MAC: Yes, well it's a massive situation. They're talking about raising, I think, something in the order of $20 to $25 billion a year, which of course is money the government desperately needs as it tries to balance the books with a lot of red ink flying about. For whatever reason, and of course they'll say that it's your side of politics that left that mess, and they'll say that they're trying to do the right thing. But if these changes are opposed - and I'm sure they would be opposed if they were taken to an election or to legislation in the parliament - what would you put up as an alternative if these changes didn't go through?

LEIGH: Well Chris, we've made a number of points about revenue raising. One is that when you get rid of the carbon price, you get rid of a significant amount of government revenue. So that's one reason the Abbott Government is struggling to make ends meet. They also scrapped the mining tax and they cut taxes on multinational companies, allowing multinationals to shift their profits offshore. So at a time when the government has given $1 billion back to multinationals, it's a bit rich then to be turning around and saying to ordinary Canberra families: you guys need to be paying a bit more on your grocery bill even though we promised before the election that we wouldn't do this.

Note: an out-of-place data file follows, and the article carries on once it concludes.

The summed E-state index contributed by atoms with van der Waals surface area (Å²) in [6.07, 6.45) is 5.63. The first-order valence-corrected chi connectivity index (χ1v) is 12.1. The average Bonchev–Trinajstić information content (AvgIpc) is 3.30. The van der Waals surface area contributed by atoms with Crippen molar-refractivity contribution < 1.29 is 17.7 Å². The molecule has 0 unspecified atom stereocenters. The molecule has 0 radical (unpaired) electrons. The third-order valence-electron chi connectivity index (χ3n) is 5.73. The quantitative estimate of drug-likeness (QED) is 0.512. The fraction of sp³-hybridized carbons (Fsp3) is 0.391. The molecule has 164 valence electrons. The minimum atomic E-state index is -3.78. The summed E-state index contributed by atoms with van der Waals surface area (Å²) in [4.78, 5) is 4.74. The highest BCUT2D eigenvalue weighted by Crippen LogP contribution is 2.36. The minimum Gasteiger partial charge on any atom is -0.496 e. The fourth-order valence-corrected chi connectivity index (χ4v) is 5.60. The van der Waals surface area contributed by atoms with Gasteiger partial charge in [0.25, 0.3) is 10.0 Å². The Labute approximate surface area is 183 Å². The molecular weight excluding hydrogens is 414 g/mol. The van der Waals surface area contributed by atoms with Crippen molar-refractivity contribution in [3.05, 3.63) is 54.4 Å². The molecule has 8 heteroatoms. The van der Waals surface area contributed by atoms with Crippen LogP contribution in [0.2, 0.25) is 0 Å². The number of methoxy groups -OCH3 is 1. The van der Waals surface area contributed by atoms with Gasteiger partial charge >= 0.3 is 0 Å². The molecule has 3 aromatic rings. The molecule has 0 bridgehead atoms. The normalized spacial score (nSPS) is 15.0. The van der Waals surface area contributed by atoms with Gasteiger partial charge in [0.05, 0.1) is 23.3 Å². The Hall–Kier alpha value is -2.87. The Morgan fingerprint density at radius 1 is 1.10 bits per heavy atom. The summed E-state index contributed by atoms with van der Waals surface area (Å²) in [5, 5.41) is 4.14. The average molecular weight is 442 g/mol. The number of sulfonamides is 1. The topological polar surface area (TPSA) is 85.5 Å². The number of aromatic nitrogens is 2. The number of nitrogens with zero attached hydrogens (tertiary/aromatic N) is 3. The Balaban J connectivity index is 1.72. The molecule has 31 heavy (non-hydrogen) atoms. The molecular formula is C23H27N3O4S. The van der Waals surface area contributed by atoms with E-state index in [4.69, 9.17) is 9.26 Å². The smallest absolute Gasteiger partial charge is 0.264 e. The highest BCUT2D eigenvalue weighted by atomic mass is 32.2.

MAC: That stuff regarding the overseas profit shifting, didn't the Treasurer say initially that they were going to go ahead with that legislation and then it was quietly dropped during the mid-year economic statement?

LEIGH: That's right. So in 2013 he said that he wasn't going ahead with Labor's measures, but he promised to come up with his own measure which would capture some revenue. And then at the end of last year, he turned around and said, well actually, here's another broken promise: I'm not going to fairly tax multinationals. I just think it's the classic story of this government, Chris. They're really tough when it comes to the weak, but really weak when it comes to taking on the tough. They're not able to take on the big end of town, but they're certainly able to take money away from pensioners, and low-income families.

MAC: The profit-shifting there would generate how much money, Andrew?

LEIGH: Well, the amount of money that the government said no to was about $1.1 billion, Chris. That's a significant amount of money at a time when the budgetary circumstances are tight, and that's just some of the measures they scrapped on coming to office. There are other measures that, we believe, would fairly tax people with more than $2 million in their superannuation accounts.

MAC: It sounds like it's going to be a very interesting year, Andrew Leigh, and I'm sure that both Mark Parton here on Breakfast and Marcus and Paul on Drive will be giving you a buzz as this story continues to develop. Thanks very much for your time this morning.

LEIGH: It's a pleasure Chris, and happy new year to you and your listeners.